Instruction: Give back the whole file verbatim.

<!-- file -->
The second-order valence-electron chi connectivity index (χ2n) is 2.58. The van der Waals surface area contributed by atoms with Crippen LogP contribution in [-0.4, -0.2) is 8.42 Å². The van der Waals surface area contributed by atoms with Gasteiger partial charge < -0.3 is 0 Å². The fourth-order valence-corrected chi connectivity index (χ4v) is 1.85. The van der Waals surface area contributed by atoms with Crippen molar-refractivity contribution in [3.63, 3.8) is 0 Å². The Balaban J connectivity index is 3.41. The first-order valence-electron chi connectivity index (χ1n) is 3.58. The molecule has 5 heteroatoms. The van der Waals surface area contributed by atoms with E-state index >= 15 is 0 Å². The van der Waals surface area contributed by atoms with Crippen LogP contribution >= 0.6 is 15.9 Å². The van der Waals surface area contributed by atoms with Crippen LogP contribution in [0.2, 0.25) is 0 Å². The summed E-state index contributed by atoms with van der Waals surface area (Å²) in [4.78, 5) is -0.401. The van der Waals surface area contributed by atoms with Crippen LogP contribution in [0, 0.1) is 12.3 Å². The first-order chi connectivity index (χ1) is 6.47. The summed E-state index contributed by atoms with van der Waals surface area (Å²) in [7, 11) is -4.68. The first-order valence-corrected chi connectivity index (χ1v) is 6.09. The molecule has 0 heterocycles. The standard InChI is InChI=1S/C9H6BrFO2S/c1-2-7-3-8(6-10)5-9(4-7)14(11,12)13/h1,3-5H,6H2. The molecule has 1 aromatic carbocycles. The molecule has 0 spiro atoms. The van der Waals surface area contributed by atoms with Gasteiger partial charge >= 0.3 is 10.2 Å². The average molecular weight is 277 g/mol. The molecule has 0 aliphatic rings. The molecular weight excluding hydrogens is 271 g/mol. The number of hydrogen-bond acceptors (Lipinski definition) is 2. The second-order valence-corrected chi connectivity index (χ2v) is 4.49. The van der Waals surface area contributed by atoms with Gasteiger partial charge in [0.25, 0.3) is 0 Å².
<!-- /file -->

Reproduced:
The second-order valence-electron chi connectivity index (χ2n) is 2.58. The van der Waals surface area contributed by atoms with Crippen LogP contribution in [-0.4, -0.2) is 8.42 Å². The van der Waals surface area contributed by atoms with Gasteiger partial charge < -0.3 is 0 Å². The fourth-order valence-corrected chi connectivity index (χ4v) is 1.85. The van der Waals surface area contributed by atoms with Crippen molar-refractivity contribution in [3.63, 3.8) is 0 Å². The Balaban J connectivity index is 3.41. The first-order valence-electron chi connectivity index (χ1n) is 3.58. The molecule has 5 heteroatoms. The van der Waals surface area contributed by atoms with E-state index >= 15 is 0 Å². The van der Waals surface area contributed by atoms with Crippen LogP contribution >= 0.6 is 15.9 Å². The van der Waals surface area contributed by atoms with Crippen LogP contribution in [0.2, 0.25) is 0 Å². The summed E-state index contributed by atoms with van der Waals surface area (Å²) in [4.78, 5) is -0.401. The van der Waals surface area contributed by atoms with Crippen LogP contribution in [0, 0.1) is 12.3 Å². The first-order chi connectivity index (χ1) is 6.47. The summed E-state index contributed by atoms with van der Waals surface area (Å²) in [7, 11) is -4.68. The first-order valence-corrected chi connectivity index (χ1v) is 6.09. The molecule has 0 heterocycles. The standard InChI is InChI=1S/C9H6BrFO2S/c1-2-7-3-8(6-10)5-9(4-7)14(11,12)13/h1,3-5H,6H2. The molecule has 1 aromatic carbocycles. The molecule has 0 spiro atoms. The van der Waals surface area contributed by atoms with Gasteiger partial charge >= 0.3 is 10.2 Å². The average molecular weight is 277 g/mol. The molecule has 0 aliphatic rings. The molecular weight excluding hydrogens is 271 g/mol. The number of hydrogen-bond acceptors (Lipinski definition) is 2. The second-order valence-corrected chi connectivity index (χ2v) is 4.49. The van der Waals surface area contributed by atoms with Gasteiger partial charge in [0.25, 0.3) is 0 Å².